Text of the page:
EU agrees to extend Russia economic sanctions by six months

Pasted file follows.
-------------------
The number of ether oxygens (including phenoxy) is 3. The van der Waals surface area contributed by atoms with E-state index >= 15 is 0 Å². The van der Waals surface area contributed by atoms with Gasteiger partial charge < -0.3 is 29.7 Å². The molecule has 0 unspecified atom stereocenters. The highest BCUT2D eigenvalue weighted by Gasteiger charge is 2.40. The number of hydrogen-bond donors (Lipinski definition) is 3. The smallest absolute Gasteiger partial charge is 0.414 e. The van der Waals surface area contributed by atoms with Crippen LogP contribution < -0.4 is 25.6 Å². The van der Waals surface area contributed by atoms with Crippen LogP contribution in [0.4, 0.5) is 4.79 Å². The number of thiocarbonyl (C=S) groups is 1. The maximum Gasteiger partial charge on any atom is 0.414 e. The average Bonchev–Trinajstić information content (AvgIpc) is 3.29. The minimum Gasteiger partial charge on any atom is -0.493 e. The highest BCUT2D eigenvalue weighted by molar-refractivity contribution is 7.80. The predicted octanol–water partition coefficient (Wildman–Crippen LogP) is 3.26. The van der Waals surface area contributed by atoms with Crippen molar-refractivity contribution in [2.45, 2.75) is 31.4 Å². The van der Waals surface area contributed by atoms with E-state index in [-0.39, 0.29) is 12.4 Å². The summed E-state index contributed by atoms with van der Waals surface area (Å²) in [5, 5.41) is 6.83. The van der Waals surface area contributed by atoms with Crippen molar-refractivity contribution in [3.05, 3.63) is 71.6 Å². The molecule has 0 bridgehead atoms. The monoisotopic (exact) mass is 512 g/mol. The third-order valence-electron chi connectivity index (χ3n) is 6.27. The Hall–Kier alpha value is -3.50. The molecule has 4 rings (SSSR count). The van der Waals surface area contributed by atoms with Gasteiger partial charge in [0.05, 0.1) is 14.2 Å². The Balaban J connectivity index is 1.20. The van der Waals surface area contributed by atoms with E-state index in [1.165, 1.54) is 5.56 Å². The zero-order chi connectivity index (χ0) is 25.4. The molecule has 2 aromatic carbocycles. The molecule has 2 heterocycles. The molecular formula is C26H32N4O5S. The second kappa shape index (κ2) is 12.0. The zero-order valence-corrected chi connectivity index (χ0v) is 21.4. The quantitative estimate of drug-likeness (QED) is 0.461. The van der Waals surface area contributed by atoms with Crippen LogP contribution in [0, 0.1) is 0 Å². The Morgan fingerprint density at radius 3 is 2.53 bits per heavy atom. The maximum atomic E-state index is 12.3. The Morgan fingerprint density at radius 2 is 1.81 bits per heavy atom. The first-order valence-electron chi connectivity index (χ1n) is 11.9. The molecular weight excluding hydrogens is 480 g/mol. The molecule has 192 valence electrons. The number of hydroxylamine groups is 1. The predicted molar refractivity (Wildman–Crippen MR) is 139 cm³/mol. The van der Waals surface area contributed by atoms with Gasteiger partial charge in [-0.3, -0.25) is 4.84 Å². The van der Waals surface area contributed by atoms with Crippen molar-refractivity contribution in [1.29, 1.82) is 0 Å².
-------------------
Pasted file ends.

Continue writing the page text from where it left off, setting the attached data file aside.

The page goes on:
By Adrian Croft and Gabriela Baczynska BRUSSELS/MOSCOW (Reuters) - European Union governments agreed on Wednesday to extend economic sanctions on Russia over its actions in Ukraine until Jan. 31, diplomats said, and Moscow said it would respond. The six-month extension was agreed by ambassadors from the 28 EU nations meeting in Brussels. Ratification of the decision by EU foreign ministers meeting in Luxembourg on Monday is expected to be a formality. The procedure means there will be no formal motion on Russia at an EU leaders' summit in Brussels at the end of next week. Kremlin spokesman Dmitry Peskov said Russia's reaction would be based on the "principle of reciprocity", suggesting that it would extend counter-sanctions that include a ban on Western food imports. But Peskov said Moscow would wait for an official EU announcement before making any move, RIA news agency reported. The sanctions on Russia's energy, defense and financial sectors, originally imposed in July 2014 for one year, were the EU's toughest response to Moscow's annexation of Ukraine's Crimea region and what the EU said was Russia's support for separatists in eastern Ukraine. Russia's Finance Minister Anton Siluanov said Moscow had already factored in the expected extending of EU sanctions in its economic planning. The EU ambassadors also agreed to extend by a year a ban on imports from Crimea, due to expire on June 23, an European diplomat said. The diplomats asked EU officials to start legal and technical work required to extend asset freezes or travel bans on Ukrainian and Russian individuals and companies accused of undermining Ukraine's sovereignty, territorial integrity and independence. No decision has been taken yet to actually extend the sanctions on 150 people and 37 organizations, currently due to expire on Sept. 15. Igor Sechin, head of Russia's top oil producer Rosneft, said on the sidelines of an economic forum in St Petersburg the EU decision to renew sanctions was harmful to both Russia and the bloc. "It'll affect everyone. First of all, manufacturers of technology that we buy in Europe. So I think this is not the right decision," Sechin, a close ally of Russian President Vladimir Putin, told reporters. "I still hope that this situation won't last very long because it violates the interests of all market participants who have no relation whatsoever to these conflicts, crises and so on," he said. The extension of EU measures comes amid renewed fighting between pro-Russian separatists and Ukrainian troops in eastern Ukraine, in violation of February's Minsk ceasefire agreement. It maintains Western unity on sanctions despite the reservations that some EU members openly express. (Additional reporting by Alastair Macdonald, Barbara Lewis and Jan Strupczewski; editing by Andrew Roche)